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White Box Testing: A Detailed Introduction

We're here to demystify yet another testing-related term: white box testing. No, this isn't yet another new type of test…

By Testim,

We’re here to demystify yet another testing-related term: white box testing. No, this isn’t yet another new type of test you must add to your ever-growing list. So, what is it?

You can think of white box testing as a category of testing. So, you can classify all types of testing as either white box testing or black box testing, with a little bit of a grey to spice things up.

What are the test types that fall under the white box category? Why is this distinction useful in the first place? These questions—and more—will be answered in today’s post. Let’s begin.

What Is White Box Software Testing?

We start with fundamentals, defining white box testing, and explaining how it fits into the bigger picture. Instead of outright saying what “white box” is, let’s start by explaining what it isn’t.

So, the first thing to keep in mind about this term is that it’s not another type of testing, like unit testing or UI testing. That means that questions like “I already have unit and integration tests; should I have white box testing as well?” don’t make sense: it’s an apples and oranges comparison.

White box testing likewise doesn’t refer to a testing best practice, like shift-left testing (that is, the practice of starting testing practices as early in the development lifecycle as possible.)

So, what is white box testing?

White box testing—and its counterpart, black box testing—are ways in which to categorize the different types of software tests, when it comes to a specific factor. And this factor is the extent to which the test knows about the internal implementation of the system under test.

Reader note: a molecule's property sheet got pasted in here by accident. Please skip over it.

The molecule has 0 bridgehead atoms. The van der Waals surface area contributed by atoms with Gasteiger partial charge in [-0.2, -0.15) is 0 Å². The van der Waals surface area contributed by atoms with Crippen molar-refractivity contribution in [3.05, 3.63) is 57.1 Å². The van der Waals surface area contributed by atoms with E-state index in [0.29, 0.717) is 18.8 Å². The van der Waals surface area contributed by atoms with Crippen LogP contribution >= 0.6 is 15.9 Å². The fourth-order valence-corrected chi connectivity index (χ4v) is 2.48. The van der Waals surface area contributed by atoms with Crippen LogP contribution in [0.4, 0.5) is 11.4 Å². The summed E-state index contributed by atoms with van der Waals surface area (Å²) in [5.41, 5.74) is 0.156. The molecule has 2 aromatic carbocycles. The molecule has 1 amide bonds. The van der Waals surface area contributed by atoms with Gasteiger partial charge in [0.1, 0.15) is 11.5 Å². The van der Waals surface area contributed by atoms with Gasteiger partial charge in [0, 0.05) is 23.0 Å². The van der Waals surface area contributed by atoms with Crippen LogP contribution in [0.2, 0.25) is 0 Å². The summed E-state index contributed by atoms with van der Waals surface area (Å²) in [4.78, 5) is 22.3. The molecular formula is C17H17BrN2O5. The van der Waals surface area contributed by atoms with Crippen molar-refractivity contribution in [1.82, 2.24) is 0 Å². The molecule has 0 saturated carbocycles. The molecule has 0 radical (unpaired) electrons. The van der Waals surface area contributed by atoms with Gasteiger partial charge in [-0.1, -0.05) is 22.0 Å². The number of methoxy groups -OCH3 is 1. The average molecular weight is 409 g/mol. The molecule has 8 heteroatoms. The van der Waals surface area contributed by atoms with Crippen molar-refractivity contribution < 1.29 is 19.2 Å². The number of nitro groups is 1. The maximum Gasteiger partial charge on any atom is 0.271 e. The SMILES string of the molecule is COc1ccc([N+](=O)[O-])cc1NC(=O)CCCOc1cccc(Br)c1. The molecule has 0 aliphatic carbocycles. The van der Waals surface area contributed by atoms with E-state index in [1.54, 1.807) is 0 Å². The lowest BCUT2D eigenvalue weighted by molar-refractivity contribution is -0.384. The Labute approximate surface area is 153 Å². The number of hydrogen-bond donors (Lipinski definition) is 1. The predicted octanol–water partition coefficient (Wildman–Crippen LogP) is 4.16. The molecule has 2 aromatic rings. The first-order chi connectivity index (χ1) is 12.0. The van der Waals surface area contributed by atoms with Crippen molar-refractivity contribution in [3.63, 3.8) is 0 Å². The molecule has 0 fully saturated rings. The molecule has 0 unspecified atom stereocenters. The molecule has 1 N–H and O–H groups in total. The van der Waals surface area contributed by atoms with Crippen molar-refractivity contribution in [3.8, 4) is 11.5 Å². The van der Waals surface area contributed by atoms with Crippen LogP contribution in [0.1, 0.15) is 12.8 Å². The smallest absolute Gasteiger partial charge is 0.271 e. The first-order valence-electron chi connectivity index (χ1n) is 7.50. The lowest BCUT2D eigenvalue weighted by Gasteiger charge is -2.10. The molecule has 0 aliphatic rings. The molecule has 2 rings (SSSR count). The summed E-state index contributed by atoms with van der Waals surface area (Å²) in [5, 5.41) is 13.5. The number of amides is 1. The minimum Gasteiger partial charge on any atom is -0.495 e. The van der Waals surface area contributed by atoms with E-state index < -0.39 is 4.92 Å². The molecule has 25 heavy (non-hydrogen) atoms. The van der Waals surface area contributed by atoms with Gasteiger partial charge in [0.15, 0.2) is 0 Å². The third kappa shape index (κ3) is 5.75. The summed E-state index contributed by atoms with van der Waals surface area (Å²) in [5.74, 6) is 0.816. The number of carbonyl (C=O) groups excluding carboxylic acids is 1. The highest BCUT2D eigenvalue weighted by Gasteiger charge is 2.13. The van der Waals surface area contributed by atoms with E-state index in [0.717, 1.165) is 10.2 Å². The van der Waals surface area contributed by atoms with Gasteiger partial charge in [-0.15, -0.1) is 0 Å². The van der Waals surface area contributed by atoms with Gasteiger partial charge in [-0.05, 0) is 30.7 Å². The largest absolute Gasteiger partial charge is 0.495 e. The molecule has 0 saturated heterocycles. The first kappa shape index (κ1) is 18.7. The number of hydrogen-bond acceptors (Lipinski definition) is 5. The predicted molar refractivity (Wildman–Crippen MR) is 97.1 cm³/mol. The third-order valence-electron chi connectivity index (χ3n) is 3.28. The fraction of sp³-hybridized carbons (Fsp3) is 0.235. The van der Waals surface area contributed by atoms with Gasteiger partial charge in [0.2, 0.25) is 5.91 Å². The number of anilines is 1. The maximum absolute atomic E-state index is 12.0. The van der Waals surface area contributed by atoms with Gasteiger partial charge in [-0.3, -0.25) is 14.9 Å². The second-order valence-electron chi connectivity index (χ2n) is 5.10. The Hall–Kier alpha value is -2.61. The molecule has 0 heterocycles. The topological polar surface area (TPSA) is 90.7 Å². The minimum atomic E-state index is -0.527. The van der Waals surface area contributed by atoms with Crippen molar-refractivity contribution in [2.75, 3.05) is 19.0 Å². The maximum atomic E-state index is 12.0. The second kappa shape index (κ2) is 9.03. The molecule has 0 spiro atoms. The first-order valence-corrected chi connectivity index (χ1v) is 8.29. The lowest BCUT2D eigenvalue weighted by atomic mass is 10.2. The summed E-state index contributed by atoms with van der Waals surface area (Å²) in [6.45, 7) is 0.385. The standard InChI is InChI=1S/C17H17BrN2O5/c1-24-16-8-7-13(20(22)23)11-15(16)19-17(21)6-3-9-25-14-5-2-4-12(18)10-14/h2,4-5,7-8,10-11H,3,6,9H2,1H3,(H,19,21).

So, here comes our definition.

White box testing is a category of testing in which the internal structures of the system under test is known to the test.

Even though white box is the most popular name for this kind of testing, this category is also known as clear box testing, glass box testing, transparent box testing, and structure testing, among other names.

The opposite of white box testing is black box testing, and it refers to kinds of software tests that are oblivious to the internal structure of the software.


Having learned the definition of white box testing, you’re now ready to know some of the most important types of white box testing.

As you’ve just seen, white box isn’t yet another type of testing, like unit testing or integration testing. We’ve defined it as a category. You can also think of it as a method or approach that you can apply to different types of testing.

So, what are the types of testing to which white box testing is applicable? And how does that contrast with black-box testing?

In a general way, we could say that black-box testing is more applicable to higher-levels forms of testing, which don’t usually require coding knowledge. Take end-to-end (E2E) testing, for instance. This is a type of software testing where you’re generally not concerned with the internal implementation of the application. Instead, what matters for end-to-end testing is that the application behaves as intended and the features are implemented according to the users’ requirements and needs.

On the other hand, performing something like unit testing or integration testing does require both programming skills and a strong understanding of the application’s internal structure. The need for coding skills is due to these types of tests being literally programs that test other programs.

Advantages and Disadvantages of White Box Testing

Every testing approach has its pros and cons. White box testing is no exception, so let’s examine the good and the bad when it comes to this approach.


White box testing techniques are supposed to thoroughly cover all possible execution paths in an application. If you manage to achieve such high coverage, you increase the chances that you detect bugs before they reach production. And I imagine you’ll agree that when it comes to detecting and fixing problems, the sooner, the better.

UI testing obviously requires a UI. End-to-end requires…well, that your application has the two ends completed. That’s to say, these forms of testing require a complete application.